Sunday, 27 September 2015

Guimarães - that tree in the museum

The museum of Alberto Sampaio in Guimarães is housed in the buildings belonging to the Collegiate Church of Nossa Senhora da Oliveira. 
Part of this is a former cloister and the garden is still worth seeing, although very small.
It was not easy to take a good picture of this old tree but somehow my daughter Mariska succeeded. 
That picture has been waiting for me to find a way to paint it for over two years now. The composition was something to think about so I have been looking at the picture and cropping it several times. 
And still I could not think of a way to make a good painting.
But recently I was introduced to charcoal drawing as a medium and now I finally saw a possibility to make the painting I wanted to make.
Deep shadows in the structure of the building, the tree standing out in front of it and the illusion of space around it, now they are all there!

More information about this work (size, material used) can be found at 

Wednesday, 23 September 2015

Painting mushrooms!

Somehow I always liked mushrooms, not only the ones that can be cooked with. So it's not really a strange thing that I started painting them as well.
These ones were growing a few years ago in the Sauerland (Germany) and my husband Peter made some nice pictures of them - and others that were standing close by.
In autumn the ground in a forest even more littered with branches, leaves and moss than in the other seasons, so I had to simplify that a bit.
For this painting I chose to work on a very heavy 'all black' paper using white gouache and some colours of watercolour paint. 
This technique worked really well for the white stems of the fly amanitas (Amanita muscaria) and the spots on the hoods, better than I would have managed with watercolour on white paper.
Making a good photo of a painting like this proves to be aquite a challenge. Using flashlight makes the background grey, sunlight does the same and when it's really overcast outside you can't see the painting. My daughter Mariska waited for the right moment and did capture my painting well!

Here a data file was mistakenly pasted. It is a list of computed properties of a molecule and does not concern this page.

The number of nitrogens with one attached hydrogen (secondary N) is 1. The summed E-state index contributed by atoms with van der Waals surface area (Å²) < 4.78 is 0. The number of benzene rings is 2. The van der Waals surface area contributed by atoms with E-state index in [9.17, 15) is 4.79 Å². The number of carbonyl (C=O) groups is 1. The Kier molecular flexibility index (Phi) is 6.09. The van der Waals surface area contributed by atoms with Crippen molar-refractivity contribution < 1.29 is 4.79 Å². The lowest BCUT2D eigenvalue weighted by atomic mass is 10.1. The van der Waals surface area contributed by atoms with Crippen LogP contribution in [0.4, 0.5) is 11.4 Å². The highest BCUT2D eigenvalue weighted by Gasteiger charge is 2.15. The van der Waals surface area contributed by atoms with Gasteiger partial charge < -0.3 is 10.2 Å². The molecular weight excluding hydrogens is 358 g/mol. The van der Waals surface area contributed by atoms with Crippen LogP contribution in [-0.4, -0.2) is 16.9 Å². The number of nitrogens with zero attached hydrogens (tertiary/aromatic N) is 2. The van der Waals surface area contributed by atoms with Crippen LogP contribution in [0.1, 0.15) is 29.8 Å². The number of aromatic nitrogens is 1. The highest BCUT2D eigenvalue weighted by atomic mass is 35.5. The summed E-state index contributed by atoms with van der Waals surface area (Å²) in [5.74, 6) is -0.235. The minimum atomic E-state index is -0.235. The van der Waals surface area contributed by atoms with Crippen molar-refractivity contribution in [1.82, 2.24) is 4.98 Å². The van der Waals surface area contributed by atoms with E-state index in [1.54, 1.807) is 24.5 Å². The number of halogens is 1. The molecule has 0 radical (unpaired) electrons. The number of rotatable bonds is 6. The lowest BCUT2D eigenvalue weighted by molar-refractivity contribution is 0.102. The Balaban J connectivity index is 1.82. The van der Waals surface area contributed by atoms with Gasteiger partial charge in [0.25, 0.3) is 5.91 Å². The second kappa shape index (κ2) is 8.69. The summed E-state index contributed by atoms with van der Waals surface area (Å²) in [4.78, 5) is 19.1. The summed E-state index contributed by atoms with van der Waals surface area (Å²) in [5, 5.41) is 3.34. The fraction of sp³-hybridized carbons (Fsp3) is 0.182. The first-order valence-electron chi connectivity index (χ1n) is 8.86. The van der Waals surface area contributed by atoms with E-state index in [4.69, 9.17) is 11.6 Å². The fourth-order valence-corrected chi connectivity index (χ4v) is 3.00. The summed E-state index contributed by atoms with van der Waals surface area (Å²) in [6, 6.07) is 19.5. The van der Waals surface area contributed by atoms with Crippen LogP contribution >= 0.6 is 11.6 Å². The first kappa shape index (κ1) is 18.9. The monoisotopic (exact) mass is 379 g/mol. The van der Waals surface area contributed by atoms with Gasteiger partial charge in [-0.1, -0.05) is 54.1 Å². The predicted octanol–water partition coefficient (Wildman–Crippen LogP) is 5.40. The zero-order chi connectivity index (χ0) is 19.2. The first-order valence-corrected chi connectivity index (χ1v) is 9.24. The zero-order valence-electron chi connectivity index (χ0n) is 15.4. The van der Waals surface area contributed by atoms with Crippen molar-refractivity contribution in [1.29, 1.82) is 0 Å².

More information about this paiting can be found at

Sunday, 20 September 2015

Connemara - as I imagined it would be

Many years ago there was a song by Michel Sardou called  "Les lacs du Connemara" that created an atmosphere of barren, unforgiving nature. Ever since then I imagined the landscape of the Connemara to be like that, but unfortunately I never saw it.
Last spring my son and daughter-in-law went on a short trip to Ireland and brought back a lot of beautiful pictures and amongst them some nice ones of the landscape of the Connemara. They allowed me to paint from their pictures, so here is the first one!
I was attracted by the clouds, the lake and most of all the mountains in the distance that really create that same atmosphere I remember from that song. 
This picture taken by my daughter-in-law Claudia really shows the Connemara as I imagined it would be!

More information about this watercolour (size, colours used) can be found at

Tuesday, 8 September 2015

A bit more about me

Some days ago I was asked by Patience Brewster to write a blogpost with a bit more information about myself as an artist. The questions asked were not that easy to answer, so I took some time to think them over and write the answers down in a nice, readable post. I hope you will enjoy this one!
I was asked to describe how I became an artist – although that was posed in several questions – and what inspires me.